She points. We look. There’s a faint steam rising from the toe of my boot.

“Shit. How long?”

“Just the last twenty minutes or so. Nothing to stress about.” She fixes Satch with a steely look. “But let’s not forget that time is a factor. Besides. Any sample would just be goo by the time we got it back.”

She’s right, of course.


The sonar pings are getting closer and closer. Danny’s tracker. The tiny transmitter encased in a shell of ultra-dense, non-reactive alloy. If we’re lucky, it’ll be all that’s left. I’ve seen my share of humans consumed by the Grey. Flesh goes quick, but the bones can resist for a while. They look like skeletons made of ash.


Danny’s just a bump in the goo. Wouldn’t even know he was there if not for the pinging of the sonar on Satch’s tracker. But here he is, at our feet. My boot is smoldering steadily now, up to the ankle. It’s lucky we found him — I’ve only got a few more hours to get back before the bugs got through.

Usually we’d draw straws before digging into the goo, but I’m already contaminated, so before anybody can argue, I plunge my mitts into the muck. It’s weird, the goo — solid as a rock underfoot, but dig into it or stand still for too long, it’s like riverbank mud. Goopy and sticky and awful, and I try not to think about whether I’m rooting around in Danny’s chest cavity or his skull. Then I feel it: a solid little walnut buried in the sludge. I pull it out, hold it aloft, grin through the fog in my mask.

“Let’s head back,” Virge says.


Our gear goes into the incinerator, and I get an extra-long hose-down. Two layers of my boot and most of the glove-arm of my suit was chewed up and crumbling away by the time we got back. Still, I get the all clear.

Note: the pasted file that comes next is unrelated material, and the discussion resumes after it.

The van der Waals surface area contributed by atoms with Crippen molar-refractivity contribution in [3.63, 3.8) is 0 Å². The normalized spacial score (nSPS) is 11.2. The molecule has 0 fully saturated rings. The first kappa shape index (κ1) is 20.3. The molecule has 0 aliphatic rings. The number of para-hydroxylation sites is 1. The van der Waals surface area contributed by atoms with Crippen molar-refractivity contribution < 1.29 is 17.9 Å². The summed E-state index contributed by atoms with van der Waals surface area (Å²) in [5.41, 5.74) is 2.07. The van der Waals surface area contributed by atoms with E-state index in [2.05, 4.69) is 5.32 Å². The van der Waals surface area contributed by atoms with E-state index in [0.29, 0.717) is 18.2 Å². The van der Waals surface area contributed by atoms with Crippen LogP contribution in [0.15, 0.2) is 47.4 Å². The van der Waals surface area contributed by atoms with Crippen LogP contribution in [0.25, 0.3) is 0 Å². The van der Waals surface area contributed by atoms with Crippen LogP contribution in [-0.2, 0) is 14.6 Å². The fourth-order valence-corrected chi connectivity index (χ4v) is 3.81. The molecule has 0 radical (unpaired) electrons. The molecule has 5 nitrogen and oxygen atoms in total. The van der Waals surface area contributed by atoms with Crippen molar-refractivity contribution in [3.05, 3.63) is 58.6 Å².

Manx sits in Control, staring off at something invisible about five feet in front of her. Her eyes are kissed with red and puffy. She looks like a marionette somebody threw into a chair. I sit down by the door and make a big deal of not looking at her.

Finally she speaks.

“You found him.”

“We found him.”

“He recorded a message in his tracker. If he was telling the truth, his feet had already gone Grey and he knew he wasn’t going to make it.”

Knowing Danny, he was probably a lot worse off than that, but there’s no sense saying that to Manx. “Did he find it? The island?”

Tears well in her eyes again, and I know I shouldn’t have asked. The island is too much to hope for.

“He found it.” And Manx looks at me with the wrong emotion in her eyes. There should be joy. We should be celebrating, calling the council, hell, sounding the all-call. But she looks dead inside. “He found it, but he was already contaminated, and he brought the Grey with him.” She bites back a sob. “We destroyed it, just like we destroyed everything else.”

I pat her shoulder a little aimlessly, but there’s nothing to say. I wonder if the council will spread the word that Danny found the island.  Probably not. We’re all dead anyway, but at least we can pretend we have something to live for.